In 2017, Law No. 216 of 2017 (Drones Law) was enacted to regulate the use, trade and circulation of drones. The Drones Law defines a drone as any object that can fly unmanned by using any type of technology, irrespective of its shape or size, and is remotely operated or controlled.83

Article 2 of the Drones Law prohibits any person (including government authorities) from importing, manufacturing, compiling, circulating, possessing, trading or using drones prior to obtaining a permit from the Ministry of Defence, according to the terms, conditions and procedures specified in the executive regulations of the Drones Law (Drones Regulations).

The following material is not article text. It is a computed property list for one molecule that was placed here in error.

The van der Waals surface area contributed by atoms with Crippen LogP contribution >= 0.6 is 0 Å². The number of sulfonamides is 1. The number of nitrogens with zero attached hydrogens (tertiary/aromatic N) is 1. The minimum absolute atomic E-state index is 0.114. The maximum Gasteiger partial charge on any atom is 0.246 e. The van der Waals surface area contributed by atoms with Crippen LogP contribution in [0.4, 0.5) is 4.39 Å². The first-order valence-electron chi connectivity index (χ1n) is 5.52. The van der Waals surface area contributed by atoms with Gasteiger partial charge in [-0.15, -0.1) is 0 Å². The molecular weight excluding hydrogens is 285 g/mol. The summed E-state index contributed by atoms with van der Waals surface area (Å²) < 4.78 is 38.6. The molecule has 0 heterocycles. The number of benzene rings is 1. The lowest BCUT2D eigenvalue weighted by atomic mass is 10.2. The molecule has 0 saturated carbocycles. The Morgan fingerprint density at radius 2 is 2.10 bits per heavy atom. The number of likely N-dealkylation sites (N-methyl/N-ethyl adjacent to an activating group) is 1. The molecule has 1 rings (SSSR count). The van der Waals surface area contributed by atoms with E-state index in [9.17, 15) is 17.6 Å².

Drones may be used for economic, commercial,84 sports,85 scientific and research activities86 subject to obtaining the approval of various security agencies. A registry has been created at the Ministry of Defence in which all drones as well as the names of those licensed to manufacture, import, own, operate and trade in drones are documented.87

Voluntary reporting

With the exception of the reporting obligations discussed in Section IV, there are no voluntary reporting mechanisms provided under Egyptian aviation legislation. Once the investigation of a crime is handled by the prosecution it has discretion to withhold information from the public to ensure that the investigation progresses smoothly.

The year in review